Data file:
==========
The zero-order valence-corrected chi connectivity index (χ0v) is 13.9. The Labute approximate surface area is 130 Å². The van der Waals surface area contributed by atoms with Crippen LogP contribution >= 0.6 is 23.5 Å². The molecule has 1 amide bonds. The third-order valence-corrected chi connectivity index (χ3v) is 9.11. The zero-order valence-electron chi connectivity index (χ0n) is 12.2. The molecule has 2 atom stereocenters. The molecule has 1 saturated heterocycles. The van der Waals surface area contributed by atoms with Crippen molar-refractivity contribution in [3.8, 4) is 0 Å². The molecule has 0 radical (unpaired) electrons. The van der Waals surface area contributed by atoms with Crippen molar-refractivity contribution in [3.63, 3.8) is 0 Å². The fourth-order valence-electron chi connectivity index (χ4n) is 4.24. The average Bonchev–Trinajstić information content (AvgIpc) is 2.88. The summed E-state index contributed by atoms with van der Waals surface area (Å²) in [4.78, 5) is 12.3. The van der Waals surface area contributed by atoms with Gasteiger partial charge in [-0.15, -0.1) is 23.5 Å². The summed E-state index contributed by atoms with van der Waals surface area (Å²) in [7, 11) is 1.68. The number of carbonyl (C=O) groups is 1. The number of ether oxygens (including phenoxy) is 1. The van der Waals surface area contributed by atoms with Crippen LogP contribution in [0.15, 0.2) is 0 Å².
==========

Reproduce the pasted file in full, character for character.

The zero-order valence-corrected chi connectivity index (χ0v) is 13.9. The Labute approximate surface area is 130 Å². The van der Waals surface area contributed by atoms with Crippen LogP contribution >= 0.6 is 23.5 Å². The molecule has 1 amide bonds. The third-order valence-corrected chi connectivity index (χ3v) is 9.11. The zero-order valence-electron chi connectivity index (χ0n) is 12.2. The molecule has 2 atom stereocenters. The molecule has 1 saturated heterocycles. The van der Waals surface area contributed by atoms with Crippen molar-refractivity contribution in [3.8, 4) is 0 Å². The molecule has 0 radical (unpaired) electrons. The van der Waals surface area contributed by atoms with Crippen molar-refractivity contribution in [3.63, 3.8) is 0 Å². The fourth-order valence-electron chi connectivity index (χ4n) is 4.24. The average Bonchev–Trinajstić information content (AvgIpc) is 2.88. The summed E-state index contributed by atoms with van der Waals surface area (Å²) in [4.78, 5) is 12.3. The van der Waals surface area contributed by atoms with Gasteiger partial charge in [-0.15, -0.1) is 23.5 Å². The summed E-state index contributed by atoms with van der Waals surface area (Å²) in [7, 11) is 1.68. The number of carbonyl (C=O) groups is 1. The number of ether oxygens (including phenoxy) is 1. The van der Waals surface area contributed by atoms with Crippen LogP contribution in [0.15, 0.2) is 0 Å².